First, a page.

Norman Lear's name suggests a hot property, but the opening seg of "704 Hauser," the Archie Bunkers' old address, wavers between tepid and lukewarm in the pilot created by Lear and Mark E. Pollack and written by Lear and Kevin Heelan.
Norman Lear’s name suggests a hot property, but the opening seg of “704 Hauser,” the Archie Bunkers’ old address, wavers between tepid and lukewarm in the pilot created by Lear and Mark E. Pollack and written by Lear and Kevin Heelan.
The hearty bursts of laughter on the soundtrack are inexplicable in light of the prop characters, dated dialogue and stale ideas, such as blacks’ attitudes and Jewish traditions. Unless the second episode dishes up something smarter and has something to say, the Hauser house will soon be vacant.
The black Cumberbatch family now lives at the Bunkers’ old address (and in a slot previously held by “Dave’s World,” which shifts to8 p.m.). Dad Ernie (John Amos), a Vietnam veteran and ex-civil rights fighter, stumbles along his liberal route; loyal wife Rose (Lynnie Godfrey), who tangles with Ernie over religion and over their conservative, 23-year-old son, Goodie (T.E. Russell), arbitrates arguments between the two men.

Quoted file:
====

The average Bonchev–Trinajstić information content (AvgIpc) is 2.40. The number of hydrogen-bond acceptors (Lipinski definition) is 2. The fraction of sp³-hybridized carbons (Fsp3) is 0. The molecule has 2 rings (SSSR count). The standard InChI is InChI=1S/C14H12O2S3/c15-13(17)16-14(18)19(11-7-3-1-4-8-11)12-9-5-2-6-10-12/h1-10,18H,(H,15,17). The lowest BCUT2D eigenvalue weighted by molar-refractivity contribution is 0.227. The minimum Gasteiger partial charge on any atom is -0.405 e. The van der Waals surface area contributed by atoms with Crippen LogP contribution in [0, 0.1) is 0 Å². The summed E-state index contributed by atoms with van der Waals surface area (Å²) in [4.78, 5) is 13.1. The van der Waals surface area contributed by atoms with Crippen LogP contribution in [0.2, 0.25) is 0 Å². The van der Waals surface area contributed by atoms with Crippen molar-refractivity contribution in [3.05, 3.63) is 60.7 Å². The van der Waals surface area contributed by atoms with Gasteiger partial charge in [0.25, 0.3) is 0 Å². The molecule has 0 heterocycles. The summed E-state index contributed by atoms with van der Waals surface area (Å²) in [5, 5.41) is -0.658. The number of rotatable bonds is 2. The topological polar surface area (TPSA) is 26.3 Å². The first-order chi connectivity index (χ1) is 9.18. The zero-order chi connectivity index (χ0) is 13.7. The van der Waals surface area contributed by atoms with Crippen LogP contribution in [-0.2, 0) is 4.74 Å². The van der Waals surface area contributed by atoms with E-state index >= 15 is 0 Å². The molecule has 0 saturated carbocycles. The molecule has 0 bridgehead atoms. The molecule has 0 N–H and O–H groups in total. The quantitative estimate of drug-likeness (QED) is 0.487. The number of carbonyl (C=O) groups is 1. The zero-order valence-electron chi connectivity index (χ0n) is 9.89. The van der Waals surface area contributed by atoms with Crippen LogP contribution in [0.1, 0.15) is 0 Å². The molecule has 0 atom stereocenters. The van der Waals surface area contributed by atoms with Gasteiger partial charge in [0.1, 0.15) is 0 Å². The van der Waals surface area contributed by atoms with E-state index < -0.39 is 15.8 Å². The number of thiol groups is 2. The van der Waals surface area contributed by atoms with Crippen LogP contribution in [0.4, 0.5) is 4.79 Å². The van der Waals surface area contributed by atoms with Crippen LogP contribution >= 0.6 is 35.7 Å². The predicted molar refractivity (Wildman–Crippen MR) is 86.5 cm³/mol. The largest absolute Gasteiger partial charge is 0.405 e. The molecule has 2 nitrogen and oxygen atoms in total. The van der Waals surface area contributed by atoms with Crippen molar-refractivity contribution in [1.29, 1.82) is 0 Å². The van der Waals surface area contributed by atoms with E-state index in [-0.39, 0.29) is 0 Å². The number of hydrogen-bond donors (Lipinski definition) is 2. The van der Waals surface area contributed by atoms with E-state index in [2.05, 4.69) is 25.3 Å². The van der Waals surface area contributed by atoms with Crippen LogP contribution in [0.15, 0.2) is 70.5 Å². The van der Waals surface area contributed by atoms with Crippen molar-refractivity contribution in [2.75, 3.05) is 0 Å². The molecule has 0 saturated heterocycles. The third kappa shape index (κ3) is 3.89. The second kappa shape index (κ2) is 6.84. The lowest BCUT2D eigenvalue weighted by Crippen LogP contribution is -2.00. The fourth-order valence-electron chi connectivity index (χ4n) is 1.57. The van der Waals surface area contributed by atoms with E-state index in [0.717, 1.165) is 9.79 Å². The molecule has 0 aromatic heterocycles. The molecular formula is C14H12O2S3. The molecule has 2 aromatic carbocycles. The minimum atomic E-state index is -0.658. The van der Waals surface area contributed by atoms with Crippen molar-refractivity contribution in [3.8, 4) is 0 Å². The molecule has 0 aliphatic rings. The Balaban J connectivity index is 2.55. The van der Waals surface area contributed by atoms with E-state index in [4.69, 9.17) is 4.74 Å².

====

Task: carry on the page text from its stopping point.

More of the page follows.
Goodie’s another matter. While Ernie’s a top auto mechanic, Goodie, local Young Republicans chief, is appearing today on “Face the Nation.” An ultra-conservative, he’s in love with white, Jewish Cherlyn Markowitz (Moira Tierney), whose prime purpose in visiting 704 Hauser is that she’s supposed to be crazy for Goodie. Seems more like she’s the writers’ comedy fodder.
Adding a desperate connection to the Bunkers, Joey Stivic (Casey Siemaszko), son of Gloria and Meathead, drops by, introduces himself and is banished summarily to the kitchen because yet another verbal brushfire’s broken out in the living room.
Lear directed, but the results are anemic. Amos draws on considerable experience but can’t pull much out of this hat. Russell’s Goodie so far is tough to figure. Tierney forces the character of Cherlyn; Godfrey admirably limns strong Rose. Siemaszko’s Joey doesn’t have a chance.
All to the good, art director Bob Breen and production designer Don Roberts have changed little of the Bunker house interior. Archie’s spirit is all but tangible in the new series, committed to six episodes. Now, he’d have something to say!